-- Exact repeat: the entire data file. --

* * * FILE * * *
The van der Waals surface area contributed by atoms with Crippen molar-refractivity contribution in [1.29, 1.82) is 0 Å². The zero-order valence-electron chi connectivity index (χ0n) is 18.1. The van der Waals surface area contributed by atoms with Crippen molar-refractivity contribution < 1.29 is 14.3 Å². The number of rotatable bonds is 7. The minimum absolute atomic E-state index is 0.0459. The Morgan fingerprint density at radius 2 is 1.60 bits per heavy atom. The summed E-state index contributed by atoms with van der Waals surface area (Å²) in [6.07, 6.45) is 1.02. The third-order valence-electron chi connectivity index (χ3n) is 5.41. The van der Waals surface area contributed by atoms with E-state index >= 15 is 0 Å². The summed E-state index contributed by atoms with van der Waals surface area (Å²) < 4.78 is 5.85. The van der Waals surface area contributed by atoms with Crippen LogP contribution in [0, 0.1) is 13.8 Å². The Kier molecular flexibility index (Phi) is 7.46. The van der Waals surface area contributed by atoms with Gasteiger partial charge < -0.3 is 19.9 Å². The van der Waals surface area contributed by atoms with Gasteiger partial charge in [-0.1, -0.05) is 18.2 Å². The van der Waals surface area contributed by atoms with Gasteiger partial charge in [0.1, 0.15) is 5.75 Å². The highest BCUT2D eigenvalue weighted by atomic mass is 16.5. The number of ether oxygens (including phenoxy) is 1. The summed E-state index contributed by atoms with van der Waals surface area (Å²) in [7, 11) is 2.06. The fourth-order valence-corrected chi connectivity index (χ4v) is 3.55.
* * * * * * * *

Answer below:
The van der Waals surface area contributed by atoms with Crippen molar-refractivity contribution in [1.29, 1.82) is 0 Å². The zero-order valence-electron chi connectivity index (χ0n) is 18.1. The van der Waals surface area contributed by atoms with Crippen molar-refractivity contribution < 1.29 is 14.3 Å². The number of rotatable bonds is 7. The minimum absolute atomic E-state index is 0.0459. The Morgan fingerprint density at radius 2 is 1.60 bits per heavy atom. The summed E-state index contributed by atoms with van der Waals surface area (Å²) in [6.07, 6.45) is 1.02. The third-order valence-electron chi connectivity index (χ3n) is 5.41. The van der Waals surface area contributed by atoms with E-state index >= 15 is 0 Å². The summed E-state index contributed by atoms with van der Waals surface area (Å²) < 4.78 is 5.85. The van der Waals surface area contributed by atoms with Crippen LogP contribution in [0, 0.1) is 13.8 Å². The Kier molecular flexibility index (Phi) is 7.46. The van der Waals surface area contributed by atoms with Gasteiger partial charge < -0.3 is 19.9 Å². The van der Waals surface area contributed by atoms with Gasteiger partial charge in [-0.1, -0.05) is 18.2 Å². The van der Waals surface area contributed by atoms with Gasteiger partial charge in [0.1, 0.15) is 5.75 Å². The highest BCUT2D eigenvalue weighted by atomic mass is 16.5. The number of ether oxygens (including phenoxy) is 1. The summed E-state index contributed by atoms with van der Waals surface area (Å²) in [7, 11) is 2.06. The fourth-order valence-corrected chi connectivity index (χ4v) is 3.55.